The Struggle Continues

Remembering Antonio Negri

Antonio Negri’s passing is an epochal moment for the European left, although not the end of an epoch.

He always had a solution. Antonio Negri, Berlin.

The tally of Negri’s years of activism and scholarship comprises seven decades and constitutes a thread of continuity from the radical left of the high Cold War to today’s post-Marxist left.

Born in Padova in 1933, Negri was active in his youth in GIAC, the Catholic youth movement, and his father was instrumental in founding the Italian Communist Party (PCI).

Although he died when Antonio Negri was only two, his father’s militant engagements left a lasting influence on the future philosopher.

After spending time on an Israeli kibbutz in the early 1950s, Negri embraced communism and joined the Italian Socialist Party in 1956.

By the early 1960s, he was involved in the circles that produced workerism and Autonomist Marxism.

Alongside Mario Tronti and Raniero Panzieri, Negri was an editor of the heterodox Quaderni Rossi (Red Notebooks), which had an outsized influence on Italy’s New Left despite running only six issues.

The kidnapping and murder of ex-premier Aldo Moro in 1978 is shrouded in myth and mystery. As a prominent figure on the far left, Antonio Negri was suspected of direct involvement.

Moro’s murder accomplished nothing except to give the Italian government increased license to crack down on leftists.

In April 1979, Negri was arrested and charged with having a leadership role in the Brigate Rosse (Red Brigades), and thus of involvement in the murders of Moro and others, as well as of plotting the overthrow of the government.

Although the charges of Negri’s association with the Brigate Rosse quickly collapsed, he was nonetheless accused of involvement in another murder and of having “morally concurred” with the killing of policemen in a failed bank heist.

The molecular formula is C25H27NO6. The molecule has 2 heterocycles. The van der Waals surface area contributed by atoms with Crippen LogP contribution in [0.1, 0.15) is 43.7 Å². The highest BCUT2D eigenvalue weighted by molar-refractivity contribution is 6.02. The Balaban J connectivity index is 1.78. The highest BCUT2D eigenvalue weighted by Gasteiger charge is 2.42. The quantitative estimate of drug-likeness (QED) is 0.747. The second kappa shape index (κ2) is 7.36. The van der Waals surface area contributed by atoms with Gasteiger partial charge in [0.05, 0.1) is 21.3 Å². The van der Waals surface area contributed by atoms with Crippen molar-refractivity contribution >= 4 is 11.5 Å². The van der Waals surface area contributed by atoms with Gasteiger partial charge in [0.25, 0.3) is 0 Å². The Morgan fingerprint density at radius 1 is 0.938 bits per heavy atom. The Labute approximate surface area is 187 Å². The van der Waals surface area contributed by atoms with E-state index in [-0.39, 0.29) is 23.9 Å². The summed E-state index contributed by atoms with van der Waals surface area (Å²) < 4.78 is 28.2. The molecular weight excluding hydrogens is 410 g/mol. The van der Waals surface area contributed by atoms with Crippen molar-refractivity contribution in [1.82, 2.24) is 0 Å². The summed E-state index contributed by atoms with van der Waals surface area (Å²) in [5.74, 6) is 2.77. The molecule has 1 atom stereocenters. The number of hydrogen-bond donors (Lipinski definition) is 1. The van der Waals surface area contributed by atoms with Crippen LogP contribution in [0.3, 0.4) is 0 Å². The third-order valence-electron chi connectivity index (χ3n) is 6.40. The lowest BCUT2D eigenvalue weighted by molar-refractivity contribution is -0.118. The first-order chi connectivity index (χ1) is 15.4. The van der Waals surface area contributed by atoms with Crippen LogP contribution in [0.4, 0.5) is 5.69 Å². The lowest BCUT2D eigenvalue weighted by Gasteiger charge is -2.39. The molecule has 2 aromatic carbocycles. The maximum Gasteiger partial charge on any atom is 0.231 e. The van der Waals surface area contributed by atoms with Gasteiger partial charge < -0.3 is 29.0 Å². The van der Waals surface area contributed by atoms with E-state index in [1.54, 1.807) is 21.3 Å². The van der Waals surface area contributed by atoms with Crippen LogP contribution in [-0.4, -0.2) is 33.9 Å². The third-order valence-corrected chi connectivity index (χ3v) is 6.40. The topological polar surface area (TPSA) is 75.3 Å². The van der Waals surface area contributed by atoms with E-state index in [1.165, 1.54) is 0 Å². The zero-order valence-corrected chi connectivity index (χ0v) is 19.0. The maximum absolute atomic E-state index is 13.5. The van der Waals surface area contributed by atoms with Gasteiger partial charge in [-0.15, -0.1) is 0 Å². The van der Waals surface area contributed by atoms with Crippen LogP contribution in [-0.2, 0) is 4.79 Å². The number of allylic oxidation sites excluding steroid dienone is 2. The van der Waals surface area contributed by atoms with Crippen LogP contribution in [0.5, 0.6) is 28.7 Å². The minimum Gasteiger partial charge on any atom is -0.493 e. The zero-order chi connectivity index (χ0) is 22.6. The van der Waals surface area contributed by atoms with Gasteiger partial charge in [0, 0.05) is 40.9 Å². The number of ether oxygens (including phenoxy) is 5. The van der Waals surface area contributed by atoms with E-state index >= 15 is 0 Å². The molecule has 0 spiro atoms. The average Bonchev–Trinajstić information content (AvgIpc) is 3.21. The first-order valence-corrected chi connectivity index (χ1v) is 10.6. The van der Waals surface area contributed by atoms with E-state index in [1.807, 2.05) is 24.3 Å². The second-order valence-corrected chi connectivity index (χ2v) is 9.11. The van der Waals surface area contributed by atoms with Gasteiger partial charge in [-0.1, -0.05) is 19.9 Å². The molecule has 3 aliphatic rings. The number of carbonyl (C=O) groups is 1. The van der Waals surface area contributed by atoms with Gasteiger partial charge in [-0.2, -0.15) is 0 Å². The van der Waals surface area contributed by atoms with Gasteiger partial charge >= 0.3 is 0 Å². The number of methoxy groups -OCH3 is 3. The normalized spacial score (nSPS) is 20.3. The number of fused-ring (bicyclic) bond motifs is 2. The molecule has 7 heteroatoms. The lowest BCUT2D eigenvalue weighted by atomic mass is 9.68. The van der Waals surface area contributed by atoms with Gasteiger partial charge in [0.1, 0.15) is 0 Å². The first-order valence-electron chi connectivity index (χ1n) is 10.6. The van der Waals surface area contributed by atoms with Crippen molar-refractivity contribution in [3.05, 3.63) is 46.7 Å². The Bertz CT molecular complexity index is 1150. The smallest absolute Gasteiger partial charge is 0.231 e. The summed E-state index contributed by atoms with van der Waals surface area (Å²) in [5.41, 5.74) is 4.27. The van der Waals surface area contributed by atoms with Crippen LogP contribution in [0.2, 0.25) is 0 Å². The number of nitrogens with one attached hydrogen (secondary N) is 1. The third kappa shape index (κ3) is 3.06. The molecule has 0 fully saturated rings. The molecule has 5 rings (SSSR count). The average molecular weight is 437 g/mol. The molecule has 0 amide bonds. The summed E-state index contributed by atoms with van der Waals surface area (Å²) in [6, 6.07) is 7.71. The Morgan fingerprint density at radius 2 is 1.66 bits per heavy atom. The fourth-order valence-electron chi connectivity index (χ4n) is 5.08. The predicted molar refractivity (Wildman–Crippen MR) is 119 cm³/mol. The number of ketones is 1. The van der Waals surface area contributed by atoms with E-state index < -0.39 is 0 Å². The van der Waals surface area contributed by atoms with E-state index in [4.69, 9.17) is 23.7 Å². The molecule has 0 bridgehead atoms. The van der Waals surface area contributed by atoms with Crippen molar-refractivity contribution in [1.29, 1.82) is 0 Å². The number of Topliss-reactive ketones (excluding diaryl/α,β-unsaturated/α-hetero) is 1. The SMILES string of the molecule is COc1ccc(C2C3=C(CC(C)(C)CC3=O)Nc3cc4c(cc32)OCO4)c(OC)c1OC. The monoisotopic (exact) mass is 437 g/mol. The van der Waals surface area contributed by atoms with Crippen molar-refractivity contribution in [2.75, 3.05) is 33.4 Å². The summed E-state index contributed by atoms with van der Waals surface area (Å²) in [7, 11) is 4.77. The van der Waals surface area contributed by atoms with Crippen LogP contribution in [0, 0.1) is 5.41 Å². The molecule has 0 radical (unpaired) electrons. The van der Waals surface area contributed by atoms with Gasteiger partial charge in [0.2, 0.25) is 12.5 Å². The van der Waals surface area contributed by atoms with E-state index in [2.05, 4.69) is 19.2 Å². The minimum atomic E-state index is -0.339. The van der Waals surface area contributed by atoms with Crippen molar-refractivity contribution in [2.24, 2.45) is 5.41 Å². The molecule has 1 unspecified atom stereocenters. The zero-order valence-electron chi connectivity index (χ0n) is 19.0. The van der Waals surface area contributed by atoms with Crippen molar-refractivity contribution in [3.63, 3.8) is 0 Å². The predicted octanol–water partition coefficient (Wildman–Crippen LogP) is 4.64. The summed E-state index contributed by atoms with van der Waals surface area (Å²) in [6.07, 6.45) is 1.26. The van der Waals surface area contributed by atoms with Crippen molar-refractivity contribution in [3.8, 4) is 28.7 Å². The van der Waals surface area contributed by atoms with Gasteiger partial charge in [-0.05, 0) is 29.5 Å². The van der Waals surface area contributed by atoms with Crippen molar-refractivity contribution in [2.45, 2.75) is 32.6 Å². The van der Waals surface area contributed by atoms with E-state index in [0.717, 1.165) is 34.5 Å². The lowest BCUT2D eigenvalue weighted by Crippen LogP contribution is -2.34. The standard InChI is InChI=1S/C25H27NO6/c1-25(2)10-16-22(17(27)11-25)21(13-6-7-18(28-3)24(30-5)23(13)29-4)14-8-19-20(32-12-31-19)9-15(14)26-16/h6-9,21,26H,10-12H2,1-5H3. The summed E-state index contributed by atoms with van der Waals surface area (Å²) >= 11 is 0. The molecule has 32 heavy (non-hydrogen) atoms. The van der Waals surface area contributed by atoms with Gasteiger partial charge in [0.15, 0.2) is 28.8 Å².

Imprisoned for four years awaiting trial, Antonio Negri was elected to the Italian legislature and left prison under a claim of parliamentary immunity.

With the help of philosopher Gilles Deleuze, he then fled to France, where he spent 14 years in exile. Negri taught at Paris VIII (Vincennes) and the Collège international de philosophie, but he was forbidden to engage in political activism.

Returning to Italy in 1997, Negri served out the balance of his sentence until it was commuted in 2003. While in prison, he composed several significant works, most prominently Empire, written in collaboration with Michael Hardt, the book for which he is best known.

Negri’s Marxism has always been of a more or less unorthodox variety. His involvement with the workerists at Quaderni Rossi and the Potere Operaio (Workers’ Power) group is emblematic.

Potere Operaio’s guiding principle was to conceive of working-class power outside the bureaucratic sclerosis of the PCI.

Following Hungary’s failed revolution in 1956, Western European communist parties were notable for being hide-bound and ideologically stagnant.